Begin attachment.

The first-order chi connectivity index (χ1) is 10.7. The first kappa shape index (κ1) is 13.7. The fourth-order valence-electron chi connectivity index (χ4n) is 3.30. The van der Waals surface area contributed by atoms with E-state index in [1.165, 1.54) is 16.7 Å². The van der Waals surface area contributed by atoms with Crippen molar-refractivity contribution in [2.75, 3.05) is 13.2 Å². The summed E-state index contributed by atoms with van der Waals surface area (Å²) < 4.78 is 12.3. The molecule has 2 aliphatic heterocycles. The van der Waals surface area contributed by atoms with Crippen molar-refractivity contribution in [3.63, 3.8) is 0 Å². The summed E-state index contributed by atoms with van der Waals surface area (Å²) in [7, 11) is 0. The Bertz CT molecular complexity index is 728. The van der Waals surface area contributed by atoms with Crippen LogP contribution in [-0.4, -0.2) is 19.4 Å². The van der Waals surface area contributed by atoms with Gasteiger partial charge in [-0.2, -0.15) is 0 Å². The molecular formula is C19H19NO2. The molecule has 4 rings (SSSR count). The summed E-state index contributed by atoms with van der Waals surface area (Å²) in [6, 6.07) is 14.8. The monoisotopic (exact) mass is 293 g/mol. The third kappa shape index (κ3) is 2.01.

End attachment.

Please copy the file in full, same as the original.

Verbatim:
The first-order chi connectivity index (χ1) is 10.7. The first kappa shape index (κ1) is 13.7. The fourth-order valence-electron chi connectivity index (χ4n) is 3.30. The van der Waals surface area contributed by atoms with E-state index in [1.165, 1.54) is 16.7 Å². The van der Waals surface area contributed by atoms with Crippen molar-refractivity contribution in [2.75, 3.05) is 13.2 Å². The summed E-state index contributed by atoms with van der Waals surface area (Å²) < 4.78 is 12.3. The molecule has 2 aliphatic heterocycles. The van der Waals surface area contributed by atoms with Crippen molar-refractivity contribution in [3.63, 3.8) is 0 Å². The summed E-state index contributed by atoms with van der Waals surface area (Å²) in [7, 11) is 0. The Bertz CT molecular complexity index is 728. The van der Waals surface area contributed by atoms with Crippen LogP contribution in [-0.4, -0.2) is 19.4 Å². The van der Waals surface area contributed by atoms with Gasteiger partial charge in [-0.2, -0.15) is 0 Å². The molecular formula is C19H19NO2. The molecule has 4 rings (SSSR count). The summed E-state index contributed by atoms with van der Waals surface area (Å²) in [6, 6.07) is 14.8. The monoisotopic (exact) mass is 293 g/mol. The third kappa shape index (κ3) is 2.01.